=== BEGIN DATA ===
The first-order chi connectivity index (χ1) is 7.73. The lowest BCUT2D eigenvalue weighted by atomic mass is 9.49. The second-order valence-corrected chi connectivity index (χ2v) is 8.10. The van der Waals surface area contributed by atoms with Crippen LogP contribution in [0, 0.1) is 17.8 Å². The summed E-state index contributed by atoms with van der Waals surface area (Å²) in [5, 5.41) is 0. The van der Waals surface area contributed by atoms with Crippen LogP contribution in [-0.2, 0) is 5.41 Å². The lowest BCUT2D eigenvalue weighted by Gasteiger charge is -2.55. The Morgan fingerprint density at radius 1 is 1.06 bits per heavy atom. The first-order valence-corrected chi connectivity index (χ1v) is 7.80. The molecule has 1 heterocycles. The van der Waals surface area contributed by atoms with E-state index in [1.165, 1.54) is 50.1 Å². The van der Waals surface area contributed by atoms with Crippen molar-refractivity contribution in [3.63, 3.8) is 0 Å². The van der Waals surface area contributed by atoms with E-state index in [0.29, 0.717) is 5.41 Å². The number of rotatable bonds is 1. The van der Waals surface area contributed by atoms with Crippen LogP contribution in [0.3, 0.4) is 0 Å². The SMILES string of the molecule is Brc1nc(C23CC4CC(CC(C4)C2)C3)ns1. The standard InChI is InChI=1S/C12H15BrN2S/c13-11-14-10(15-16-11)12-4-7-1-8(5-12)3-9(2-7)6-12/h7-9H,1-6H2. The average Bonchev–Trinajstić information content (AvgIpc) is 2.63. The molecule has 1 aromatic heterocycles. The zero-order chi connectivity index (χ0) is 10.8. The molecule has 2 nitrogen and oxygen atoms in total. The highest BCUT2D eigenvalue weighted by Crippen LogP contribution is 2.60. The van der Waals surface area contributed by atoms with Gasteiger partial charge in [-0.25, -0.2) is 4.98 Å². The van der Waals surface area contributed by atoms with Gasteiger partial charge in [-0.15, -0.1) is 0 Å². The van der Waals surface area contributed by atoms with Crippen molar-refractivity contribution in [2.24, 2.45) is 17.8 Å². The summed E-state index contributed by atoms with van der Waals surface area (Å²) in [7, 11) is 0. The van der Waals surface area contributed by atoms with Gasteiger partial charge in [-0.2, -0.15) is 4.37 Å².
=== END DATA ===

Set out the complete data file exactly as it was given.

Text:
The first-order chi connectivity index (χ1) is 7.73. The lowest BCUT2D eigenvalue weighted by atomic mass is 9.49. The second-order valence-corrected chi connectivity index (χ2v) is 8.10. The van der Waals surface area contributed by atoms with Crippen LogP contribution in [0, 0.1) is 17.8 Å². The summed E-state index contributed by atoms with van der Waals surface area (Å²) in [5, 5.41) is 0. The van der Waals surface area contributed by atoms with Crippen LogP contribution in [-0.2, 0) is 5.41 Å². The lowest BCUT2D eigenvalue weighted by Gasteiger charge is -2.55. The Morgan fingerprint density at radius 1 is 1.06 bits per heavy atom. The first-order valence-corrected chi connectivity index (χ1v) is 7.80. The molecule has 1 heterocycles. The van der Waals surface area contributed by atoms with E-state index in [1.165, 1.54) is 50.1 Å². The van der Waals surface area contributed by atoms with Crippen molar-refractivity contribution in [3.63, 3.8) is 0 Å². The van der Waals surface area contributed by atoms with E-state index in [0.29, 0.717) is 5.41 Å². The number of rotatable bonds is 1. The van der Waals surface area contributed by atoms with Crippen LogP contribution in [0.3, 0.4) is 0 Å². The SMILES string of the molecule is Brc1nc(C23CC4CC(CC(C4)C2)C3)ns1. The standard InChI is InChI=1S/C12H15BrN2S/c13-11-14-10(15-16-11)12-4-7-1-8(5-12)3-9(2-7)6-12/h7-9H,1-6H2. The average Bonchev–Trinajstić information content (AvgIpc) is 2.63. The molecule has 1 aromatic heterocycles. The zero-order chi connectivity index (χ0) is 10.8. The molecule has 2 nitrogen and oxygen atoms in total. The highest BCUT2D eigenvalue weighted by Crippen LogP contribution is 2.60. The van der Waals surface area contributed by atoms with Gasteiger partial charge in [-0.25, -0.2) is 4.98 Å². The van der Waals surface area contributed by atoms with Gasteiger partial charge in [-0.15, -0.1) is 0 Å². The van der Waals surface area contributed by atoms with Crippen molar-refractivity contribution in [2.24, 2.45) is 17.8 Å². The summed E-state index contributed by atoms with van der Waals surface area (Å²) in [7, 11) is 0. The van der Waals surface area contributed by atoms with Gasteiger partial charge in [-0.2, -0.15) is 4.37 Å².